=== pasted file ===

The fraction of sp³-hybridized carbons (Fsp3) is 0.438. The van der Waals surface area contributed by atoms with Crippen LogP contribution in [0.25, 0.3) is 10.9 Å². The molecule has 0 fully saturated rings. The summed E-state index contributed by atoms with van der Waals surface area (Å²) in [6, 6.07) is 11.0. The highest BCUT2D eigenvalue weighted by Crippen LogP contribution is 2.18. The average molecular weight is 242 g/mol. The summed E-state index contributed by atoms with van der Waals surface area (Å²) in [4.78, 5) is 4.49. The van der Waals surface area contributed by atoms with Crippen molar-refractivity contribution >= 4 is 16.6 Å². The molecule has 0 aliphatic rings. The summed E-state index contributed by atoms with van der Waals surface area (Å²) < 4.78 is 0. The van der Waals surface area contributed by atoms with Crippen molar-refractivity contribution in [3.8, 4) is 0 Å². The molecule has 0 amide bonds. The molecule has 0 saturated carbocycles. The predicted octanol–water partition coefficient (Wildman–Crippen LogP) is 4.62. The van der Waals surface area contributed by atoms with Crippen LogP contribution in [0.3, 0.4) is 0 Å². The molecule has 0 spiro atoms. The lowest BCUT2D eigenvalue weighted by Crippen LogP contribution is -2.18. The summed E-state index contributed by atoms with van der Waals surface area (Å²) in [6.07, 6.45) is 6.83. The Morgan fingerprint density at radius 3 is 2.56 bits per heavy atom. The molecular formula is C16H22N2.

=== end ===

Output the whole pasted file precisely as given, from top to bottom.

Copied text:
The fraction of sp³-hybridized carbons (Fsp3) is 0.438. The van der Waals surface area contributed by atoms with Crippen LogP contribution in [0.25, 0.3) is 10.9 Å². The molecule has 0 fully saturated rings. The summed E-state index contributed by atoms with van der Waals surface area (Å²) in [6, 6.07) is 11.0. The highest BCUT2D eigenvalue weighted by Crippen LogP contribution is 2.18. The average molecular weight is 242 g/mol. The summed E-state index contributed by atoms with van der Waals surface area (Å²) in [4.78, 5) is 4.49. The van der Waals surface area contributed by atoms with Crippen molar-refractivity contribution >= 4 is 16.6 Å². The molecule has 0 aliphatic rings. The summed E-state index contributed by atoms with van der Waals surface area (Å²) < 4.78 is 0. The van der Waals surface area contributed by atoms with Crippen molar-refractivity contribution in [3.8, 4) is 0 Å². The molecule has 0 amide bonds. The molecule has 0 saturated carbocycles. The predicted octanol–water partition coefficient (Wildman–Crippen LogP) is 4.62. The van der Waals surface area contributed by atoms with Crippen LogP contribution in [0.3, 0.4) is 0 Å². The molecule has 0 spiro atoms. The lowest BCUT2D eigenvalue weighted by Crippen LogP contribution is -2.18. The summed E-state index contributed by atoms with van der Waals surface area (Å²) in [6.07, 6.45) is 6.83. The Morgan fingerprint density at radius 3 is 2.56 bits per heavy atom. The molecular formula is C16H22N2.